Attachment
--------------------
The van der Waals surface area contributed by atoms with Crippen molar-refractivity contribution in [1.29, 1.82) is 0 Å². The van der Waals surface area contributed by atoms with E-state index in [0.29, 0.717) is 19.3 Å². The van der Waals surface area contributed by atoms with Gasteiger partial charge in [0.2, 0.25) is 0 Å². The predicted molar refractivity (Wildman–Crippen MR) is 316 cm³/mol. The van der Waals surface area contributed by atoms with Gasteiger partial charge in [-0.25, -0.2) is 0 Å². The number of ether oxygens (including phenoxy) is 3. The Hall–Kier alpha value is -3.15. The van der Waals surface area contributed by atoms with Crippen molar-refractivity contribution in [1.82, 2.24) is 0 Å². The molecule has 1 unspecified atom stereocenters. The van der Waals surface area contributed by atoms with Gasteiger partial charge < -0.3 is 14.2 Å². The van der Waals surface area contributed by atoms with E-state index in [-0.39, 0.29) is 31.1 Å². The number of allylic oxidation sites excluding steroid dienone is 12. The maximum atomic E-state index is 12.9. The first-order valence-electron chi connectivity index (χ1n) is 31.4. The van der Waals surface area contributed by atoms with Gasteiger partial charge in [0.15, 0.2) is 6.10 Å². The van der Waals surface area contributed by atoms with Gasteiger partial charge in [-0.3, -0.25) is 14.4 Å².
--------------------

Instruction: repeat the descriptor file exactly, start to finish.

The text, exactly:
The van der Waals surface area contributed by atoms with Crippen molar-refractivity contribution in [1.29, 1.82) is 0 Å². The van der Waals surface area contributed by atoms with E-state index in [0.29, 0.717) is 19.3 Å². The van der Waals surface area contributed by atoms with Gasteiger partial charge in [0.2, 0.25) is 0 Å². The predicted molar refractivity (Wildman–Crippen MR) is 316 cm³/mol. The van der Waals surface area contributed by atoms with Gasteiger partial charge in [-0.25, -0.2) is 0 Å². The number of ether oxygens (including phenoxy) is 3. The Hall–Kier alpha value is -3.15. The van der Waals surface area contributed by atoms with Crippen molar-refractivity contribution in [1.82, 2.24) is 0 Å². The molecule has 1 unspecified atom stereocenters. The van der Waals surface area contributed by atoms with Gasteiger partial charge < -0.3 is 14.2 Å². The van der Waals surface area contributed by atoms with E-state index in [-0.39, 0.29) is 31.1 Å². The number of allylic oxidation sites excluding steroid dienone is 12. The maximum atomic E-state index is 12.9. The first-order valence-electron chi connectivity index (χ1n) is 31.4. The van der Waals surface area contributed by atoms with Gasteiger partial charge in [0.15, 0.2) is 6.10 Å². The van der Waals surface area contributed by atoms with Gasteiger partial charge in [-0.3, -0.25) is 14.4 Å².